I’ve been thinking of today’s poem, “We Wear the Mask” by Paul Laurence Dunbar, almost daily since masks became a must-have accessory. This poem is about the pain black Americans hid under a mask of happiness during the post Civil War era. Today we wear physical masks to protect ourselves and each other from getting the virus, but don’t we also sometimes wear the other mask Dunbar writes about to hide our true feelings?
We Wear the Mask
We wear the mask that grins and lies,
It hides our cheeks and shades our eyes,—
This debt we pay to human guile;
With torn and bleeding hearts we smile,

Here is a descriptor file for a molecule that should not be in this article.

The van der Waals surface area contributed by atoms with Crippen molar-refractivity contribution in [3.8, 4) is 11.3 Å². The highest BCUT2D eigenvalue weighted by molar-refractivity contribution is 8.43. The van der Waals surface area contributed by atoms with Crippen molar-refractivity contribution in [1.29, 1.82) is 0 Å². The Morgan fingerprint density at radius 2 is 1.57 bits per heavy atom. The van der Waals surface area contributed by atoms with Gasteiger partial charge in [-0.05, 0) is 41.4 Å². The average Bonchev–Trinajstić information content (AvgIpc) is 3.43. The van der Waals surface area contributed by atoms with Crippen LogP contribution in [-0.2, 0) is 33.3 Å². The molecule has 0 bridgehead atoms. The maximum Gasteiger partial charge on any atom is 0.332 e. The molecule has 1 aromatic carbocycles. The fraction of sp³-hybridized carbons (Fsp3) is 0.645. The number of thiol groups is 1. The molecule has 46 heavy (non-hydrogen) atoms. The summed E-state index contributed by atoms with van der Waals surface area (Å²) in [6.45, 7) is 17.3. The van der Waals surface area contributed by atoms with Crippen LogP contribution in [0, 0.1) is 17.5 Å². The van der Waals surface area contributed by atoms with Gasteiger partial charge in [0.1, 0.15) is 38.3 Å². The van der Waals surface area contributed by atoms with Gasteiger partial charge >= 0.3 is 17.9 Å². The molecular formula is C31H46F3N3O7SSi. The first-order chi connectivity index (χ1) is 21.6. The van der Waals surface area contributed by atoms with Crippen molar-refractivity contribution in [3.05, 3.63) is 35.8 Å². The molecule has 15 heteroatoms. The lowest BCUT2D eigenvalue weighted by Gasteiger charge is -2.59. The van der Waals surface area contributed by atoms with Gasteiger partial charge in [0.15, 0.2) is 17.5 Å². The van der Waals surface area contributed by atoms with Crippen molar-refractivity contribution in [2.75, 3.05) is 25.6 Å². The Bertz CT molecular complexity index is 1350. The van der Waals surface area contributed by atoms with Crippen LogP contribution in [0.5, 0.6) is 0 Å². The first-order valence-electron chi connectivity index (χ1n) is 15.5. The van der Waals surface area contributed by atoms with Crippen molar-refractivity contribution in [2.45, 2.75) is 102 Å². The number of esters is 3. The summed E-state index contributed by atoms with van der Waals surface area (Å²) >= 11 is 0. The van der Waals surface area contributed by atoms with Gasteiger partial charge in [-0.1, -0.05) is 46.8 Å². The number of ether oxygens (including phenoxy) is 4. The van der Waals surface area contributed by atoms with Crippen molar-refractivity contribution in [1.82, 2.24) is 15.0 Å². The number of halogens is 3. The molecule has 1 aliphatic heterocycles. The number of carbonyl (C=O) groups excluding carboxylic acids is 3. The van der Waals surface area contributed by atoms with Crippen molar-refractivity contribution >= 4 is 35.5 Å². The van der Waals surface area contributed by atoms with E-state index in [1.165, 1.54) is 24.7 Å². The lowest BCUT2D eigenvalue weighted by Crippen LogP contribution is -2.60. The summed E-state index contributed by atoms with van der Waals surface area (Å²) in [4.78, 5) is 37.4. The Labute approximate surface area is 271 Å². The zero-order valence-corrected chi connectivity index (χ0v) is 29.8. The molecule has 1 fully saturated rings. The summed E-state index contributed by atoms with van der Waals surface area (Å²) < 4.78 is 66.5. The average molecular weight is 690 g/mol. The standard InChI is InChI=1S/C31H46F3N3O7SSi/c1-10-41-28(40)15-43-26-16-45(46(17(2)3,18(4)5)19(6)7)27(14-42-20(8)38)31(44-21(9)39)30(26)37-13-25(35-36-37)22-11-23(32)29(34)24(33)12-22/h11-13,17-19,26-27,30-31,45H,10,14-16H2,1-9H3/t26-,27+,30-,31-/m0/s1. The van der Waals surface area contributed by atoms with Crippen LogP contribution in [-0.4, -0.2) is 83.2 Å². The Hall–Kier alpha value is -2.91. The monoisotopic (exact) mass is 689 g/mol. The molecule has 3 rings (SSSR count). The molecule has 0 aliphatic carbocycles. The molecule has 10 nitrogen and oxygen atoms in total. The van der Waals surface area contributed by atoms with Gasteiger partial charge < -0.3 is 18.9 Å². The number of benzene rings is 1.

And mouth with myriad subtleties.
Why should the world be over-wise,
In counting all our tears and sighs?
Nay, let them only see us, while
We wear the mask.
We smile, but, O great Christ, our cries
To thee from tortured souls arise.
We sing, but oh the clay is vile
Beneath our feet, and long the mile;
But let the world dream otherwise,
We wear the mask!
Paul Laurence Dunbar
What masks do you wear? What are you protecting yourself from? When and for whom do you take off your mask?
In need of a mask? My neighbor will make you a gorgeous mask in exchange for a small act of kindness. Check out her new smallkindnesses.club website (inspired in part by the “Small Kindnesses” poem she read on this blog).
“We Wear the Mask” by Paul Laurence Dunbar, from The Complete Poems of Paul Laurence Dunbar. Copyrighted material used for educational or therapeutic purposes.
Photo credit: lrcsda.com